This blog is dedicated to my son Colton who has Autism. This is purely a place I use to express my personal experiences,feelings and beliefs. It is a place for others to keep up to date with my family and for others to perhaps find comfort,to not feel alone. This is not a place for debate or hating.
I may as well start with the negative so as always I can end on a better note. I guess I will start with the school tours.
So we went about a week ago to visit the public school Colton would be going to in the fall.Keep in mind I really went in there with an open mind however what I found was difficult to process. First off the classroom is in a portable. It isn't even a real classroom. Then let's look at teacher-child ratio. There are two aides for twelve kids. It's okay but certainly not ideal. While it seemed that it wasn't a horrid place I will be honest. What I saw was chairs with restraints and what appeared to be a school dedicated to keeping these kids in special education not helping the ones who have potential get eventually integrated.Of course I am being a little biased, I truly have no real experience with the public school system and their developmental delay preschools but I just left there feeling sick. I dislike how the public school system defines my child as low functioning when I know he is very high functioning, almost a savant in some ways. I also don't appreciate that he would be only 3 years old and in school five days a week for six hours a day.
One week prior to our public school visit we went to tour an ABA school. Not only is this a school where Colton would receive all of his behavioral therapy but they are guiding children to be able to get into regular 1st grade. They divide them up by ability not how they fall on a "normal" scale. In short they would be teaching my son to read, not strapping him to a chair. Also the teacher-student ratio is three teacher/aides to one child. That in itself is amazing. Here comes the negative news, our insurance of course does not cover behavioral therapies including ABA,not only that the school doesn't even work with our insurance company brand. Oh and did I mention it's $1,600 a month if you are self pay like we would be?! Yeah well we are pretty much back at square one.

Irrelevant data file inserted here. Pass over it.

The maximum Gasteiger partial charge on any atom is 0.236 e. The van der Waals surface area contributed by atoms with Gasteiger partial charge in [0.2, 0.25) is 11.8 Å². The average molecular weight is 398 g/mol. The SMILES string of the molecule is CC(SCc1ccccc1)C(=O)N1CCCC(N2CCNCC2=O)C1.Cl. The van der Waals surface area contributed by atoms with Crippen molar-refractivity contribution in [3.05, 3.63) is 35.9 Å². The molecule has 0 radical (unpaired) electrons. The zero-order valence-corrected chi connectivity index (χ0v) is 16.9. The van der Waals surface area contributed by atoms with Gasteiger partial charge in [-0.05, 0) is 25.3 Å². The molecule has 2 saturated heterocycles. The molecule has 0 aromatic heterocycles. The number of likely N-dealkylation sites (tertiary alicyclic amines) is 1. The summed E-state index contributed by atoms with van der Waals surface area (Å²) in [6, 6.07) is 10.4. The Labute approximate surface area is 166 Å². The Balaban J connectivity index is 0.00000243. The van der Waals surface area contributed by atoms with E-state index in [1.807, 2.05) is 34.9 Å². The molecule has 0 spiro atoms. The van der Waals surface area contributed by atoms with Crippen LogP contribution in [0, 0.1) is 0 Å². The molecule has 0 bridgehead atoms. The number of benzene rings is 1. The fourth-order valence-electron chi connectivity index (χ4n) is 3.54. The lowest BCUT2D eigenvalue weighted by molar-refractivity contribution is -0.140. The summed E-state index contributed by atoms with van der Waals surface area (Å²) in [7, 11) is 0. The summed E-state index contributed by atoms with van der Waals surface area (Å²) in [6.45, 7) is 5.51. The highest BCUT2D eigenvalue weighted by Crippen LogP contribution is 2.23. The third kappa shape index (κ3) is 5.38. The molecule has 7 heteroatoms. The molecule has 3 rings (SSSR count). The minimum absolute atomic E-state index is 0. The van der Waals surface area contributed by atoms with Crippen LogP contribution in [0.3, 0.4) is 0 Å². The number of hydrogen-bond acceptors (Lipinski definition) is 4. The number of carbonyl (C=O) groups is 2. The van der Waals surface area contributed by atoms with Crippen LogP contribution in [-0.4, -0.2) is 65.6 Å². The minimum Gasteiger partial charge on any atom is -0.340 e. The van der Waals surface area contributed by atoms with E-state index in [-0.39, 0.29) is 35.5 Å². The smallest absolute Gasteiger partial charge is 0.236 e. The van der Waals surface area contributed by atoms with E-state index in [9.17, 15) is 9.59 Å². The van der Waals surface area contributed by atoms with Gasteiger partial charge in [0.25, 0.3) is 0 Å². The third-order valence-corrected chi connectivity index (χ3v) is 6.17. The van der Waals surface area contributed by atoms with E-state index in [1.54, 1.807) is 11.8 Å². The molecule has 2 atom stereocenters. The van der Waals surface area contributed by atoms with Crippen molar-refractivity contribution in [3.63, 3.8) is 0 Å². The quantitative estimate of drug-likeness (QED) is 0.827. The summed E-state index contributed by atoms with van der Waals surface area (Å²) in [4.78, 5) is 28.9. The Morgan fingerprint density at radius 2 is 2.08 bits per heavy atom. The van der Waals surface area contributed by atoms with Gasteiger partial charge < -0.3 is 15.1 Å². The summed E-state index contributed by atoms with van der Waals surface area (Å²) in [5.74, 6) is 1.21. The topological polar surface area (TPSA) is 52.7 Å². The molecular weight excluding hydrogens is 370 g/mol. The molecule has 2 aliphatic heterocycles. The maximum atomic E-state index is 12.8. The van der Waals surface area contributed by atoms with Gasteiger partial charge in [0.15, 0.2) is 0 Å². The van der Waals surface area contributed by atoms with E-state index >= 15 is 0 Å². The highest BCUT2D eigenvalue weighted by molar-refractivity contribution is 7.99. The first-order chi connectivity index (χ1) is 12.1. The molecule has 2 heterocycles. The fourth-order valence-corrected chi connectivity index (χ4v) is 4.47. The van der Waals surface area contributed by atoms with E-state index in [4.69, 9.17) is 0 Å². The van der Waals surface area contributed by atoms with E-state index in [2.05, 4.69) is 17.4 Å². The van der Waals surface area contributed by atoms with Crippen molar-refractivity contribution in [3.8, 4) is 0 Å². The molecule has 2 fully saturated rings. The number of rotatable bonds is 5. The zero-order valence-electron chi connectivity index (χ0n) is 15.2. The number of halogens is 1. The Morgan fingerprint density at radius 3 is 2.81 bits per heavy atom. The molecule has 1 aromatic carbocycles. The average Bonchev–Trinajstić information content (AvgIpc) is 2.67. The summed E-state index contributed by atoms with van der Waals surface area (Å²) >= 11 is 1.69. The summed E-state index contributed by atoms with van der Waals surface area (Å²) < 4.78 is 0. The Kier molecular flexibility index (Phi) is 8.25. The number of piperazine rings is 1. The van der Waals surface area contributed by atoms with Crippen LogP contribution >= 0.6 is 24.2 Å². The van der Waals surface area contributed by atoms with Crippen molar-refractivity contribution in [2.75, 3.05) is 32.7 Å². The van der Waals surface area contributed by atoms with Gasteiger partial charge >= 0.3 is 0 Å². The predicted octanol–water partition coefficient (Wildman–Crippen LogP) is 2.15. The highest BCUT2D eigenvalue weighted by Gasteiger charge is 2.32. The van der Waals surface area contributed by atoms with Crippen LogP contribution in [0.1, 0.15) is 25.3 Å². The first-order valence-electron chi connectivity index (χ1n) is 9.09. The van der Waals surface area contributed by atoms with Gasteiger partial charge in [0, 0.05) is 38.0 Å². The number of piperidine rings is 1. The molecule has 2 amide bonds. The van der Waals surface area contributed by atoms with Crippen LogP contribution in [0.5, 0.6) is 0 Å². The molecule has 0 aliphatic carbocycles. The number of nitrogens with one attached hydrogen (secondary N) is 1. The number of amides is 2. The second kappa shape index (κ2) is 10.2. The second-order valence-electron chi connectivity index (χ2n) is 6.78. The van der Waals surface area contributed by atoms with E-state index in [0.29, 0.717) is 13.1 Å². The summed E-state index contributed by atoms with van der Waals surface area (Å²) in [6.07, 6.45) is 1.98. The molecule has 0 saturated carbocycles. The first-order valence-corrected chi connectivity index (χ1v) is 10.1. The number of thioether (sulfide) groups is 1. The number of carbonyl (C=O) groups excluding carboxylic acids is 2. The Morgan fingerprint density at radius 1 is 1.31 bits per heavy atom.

I found out recently that a surgery I've been putting off can no longer be put off. It could be as easy as just three incisions and two weeks of healing or it could turn into a much more major surgery with a recovery time of ten weeks or so. This of course means it will be very difficult to deal with my toddler especially because he is so attached to me and doesn't comprehend other peoples feelings or pain (essentially like many with ASD he lacks sympathy). Thankfully my husband will be able to take some time off but I'm just having a hard time picturing how this will work out for my son or I. Albeit without this surgery things could be so much worse for everyone so I'm just going to go in with positive thinking, it's all I can do.
Colton continues to be bursting with new words. He is responding so well to therapy at this point my expectations and hopes increase each day. I am so proud of how far he has come and how hard he works. He is really into spelling lately. If he sees a word he spells it out, I could listen to him do that all day! He has started to become more confident in himself as well. I believe that he is meant for some truly great things. He has started to create real bonds, maybe it's only with adults but it's definitely a start. Raising children is hard work, raising one with special needs is indeed a journey but I wouldn't trade it for anything! What's normal anyways? :)
Again thank you as always for reading and for your continued support. Autism awareness has come a long way but we still have a long road ahead but I truly believe that someday things will be so much better, more informative, easier. I also truly believe the key to this is education. Every time I encounter a "non believer" or a "skeptic" I do get upset but I also choose to take it as a chance to educate. Let us not forget that some people are just ignorant, what they don't know they fear, they don't understand. We as parents of special needs children are warriors, so are our children. Together we will fight their fight, even if it seems like an endless battle it is worth it! It will always be worth it.